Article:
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Medical Exemptions

All state immunization laws contain an exemption for individuals with medical contraindications to immunization. It is beyond the scope of this book to list all the contraindications to immunization. Every physician who cares for children or authorizes immunizations should have a current copy of the Report of the Committee on Infectious Disease published by the American Academy of Pediatrics (the "Red Book"). This book is a storehouse of invaluable information about immunizations and the management of communicable diseases. It sets the legal standard of care for this branch of medical practice.

The general medical concern is that persons with suppressed immune systems should not be given live vaccine preparations. These include oral polio, oral typhoid, measles, mumps, rubella, and BCG vaccines. Persons with normal immune function develop antibodies to these agents and suffer a mild or subclinical infection. Persons with suppressed immune systems frequently develop full symptomatic disease, including adverse sequellae. Immunosuppressed persons, or patients who live with immunosuppressed persons, should receive live vaccines only under controlled circumstances.

Physicians must be careful to ensure that patients do not receive contraindicated immunizations. As discussed in the Red Book, there are several short-term contraindications to immunization, as well as the long-term contraindication of immunosuppression. All patients must be questioned or examined to identify the existence of medical contraindications. If these are present, they should be documented in the patient's medical record. Such patients should also be given a medical exemption form to allow them to enter school without the requisite immunizations. Unless required by state law, this exemption need not detail the patient's personal medical condition, only that the patient is not a candidate for immunization. If the exemption is based on a short-term contraindication, this should be reviewed on a subsequent visit and the child immunized as soon as medically advisable.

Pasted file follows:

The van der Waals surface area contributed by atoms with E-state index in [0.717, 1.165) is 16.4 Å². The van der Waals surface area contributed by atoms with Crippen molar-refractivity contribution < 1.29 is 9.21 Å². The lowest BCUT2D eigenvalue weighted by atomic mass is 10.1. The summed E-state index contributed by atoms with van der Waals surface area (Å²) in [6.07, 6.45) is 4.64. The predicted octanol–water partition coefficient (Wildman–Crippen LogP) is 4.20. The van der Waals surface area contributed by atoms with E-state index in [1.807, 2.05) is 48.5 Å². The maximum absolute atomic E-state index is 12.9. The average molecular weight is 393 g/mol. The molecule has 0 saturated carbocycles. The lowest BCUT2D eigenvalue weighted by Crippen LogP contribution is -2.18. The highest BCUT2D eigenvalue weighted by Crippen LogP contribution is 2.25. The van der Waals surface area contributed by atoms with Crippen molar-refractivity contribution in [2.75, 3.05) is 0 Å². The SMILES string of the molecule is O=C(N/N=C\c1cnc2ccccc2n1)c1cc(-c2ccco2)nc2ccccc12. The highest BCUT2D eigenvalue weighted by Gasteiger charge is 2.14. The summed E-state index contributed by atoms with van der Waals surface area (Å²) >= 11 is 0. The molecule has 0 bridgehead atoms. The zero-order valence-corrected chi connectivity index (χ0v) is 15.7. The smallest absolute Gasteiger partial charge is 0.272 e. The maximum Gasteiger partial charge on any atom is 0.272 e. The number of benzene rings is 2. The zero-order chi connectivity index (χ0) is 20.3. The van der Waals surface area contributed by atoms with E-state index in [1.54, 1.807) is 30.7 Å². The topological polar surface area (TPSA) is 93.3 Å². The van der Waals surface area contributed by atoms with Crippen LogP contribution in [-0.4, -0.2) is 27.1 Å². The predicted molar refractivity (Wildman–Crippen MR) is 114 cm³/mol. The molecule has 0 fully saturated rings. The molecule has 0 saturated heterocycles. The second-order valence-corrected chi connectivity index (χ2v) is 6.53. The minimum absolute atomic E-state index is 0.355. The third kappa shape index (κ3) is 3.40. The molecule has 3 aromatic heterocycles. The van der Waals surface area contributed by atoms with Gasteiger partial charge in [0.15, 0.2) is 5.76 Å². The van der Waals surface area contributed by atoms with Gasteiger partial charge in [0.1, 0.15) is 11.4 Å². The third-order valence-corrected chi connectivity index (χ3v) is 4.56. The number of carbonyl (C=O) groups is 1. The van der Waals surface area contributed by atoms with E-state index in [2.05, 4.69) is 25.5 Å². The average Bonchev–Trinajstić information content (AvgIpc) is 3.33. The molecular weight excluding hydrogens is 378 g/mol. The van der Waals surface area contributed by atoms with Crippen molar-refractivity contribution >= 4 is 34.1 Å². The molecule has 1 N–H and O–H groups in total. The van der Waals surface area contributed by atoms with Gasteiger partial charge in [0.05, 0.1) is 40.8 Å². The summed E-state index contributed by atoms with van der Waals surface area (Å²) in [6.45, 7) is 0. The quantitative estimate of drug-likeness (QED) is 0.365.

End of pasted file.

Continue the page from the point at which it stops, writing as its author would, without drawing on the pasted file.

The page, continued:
Physicians should never grant medical exemptions that are not based on objective medical findings. There are parents who are unwilling to claim a religious objection for their children but do not want their children immunized. A physician who grants such a child an exemption from immunization will be legally liable if the child contracts a disease that could be prevented through immunization. Physicians who exempt a child from immunization improperly may also be a party to child neglect. This could result in a legal prosecution if the child were to suffer a permanent injury from a preventable disease.

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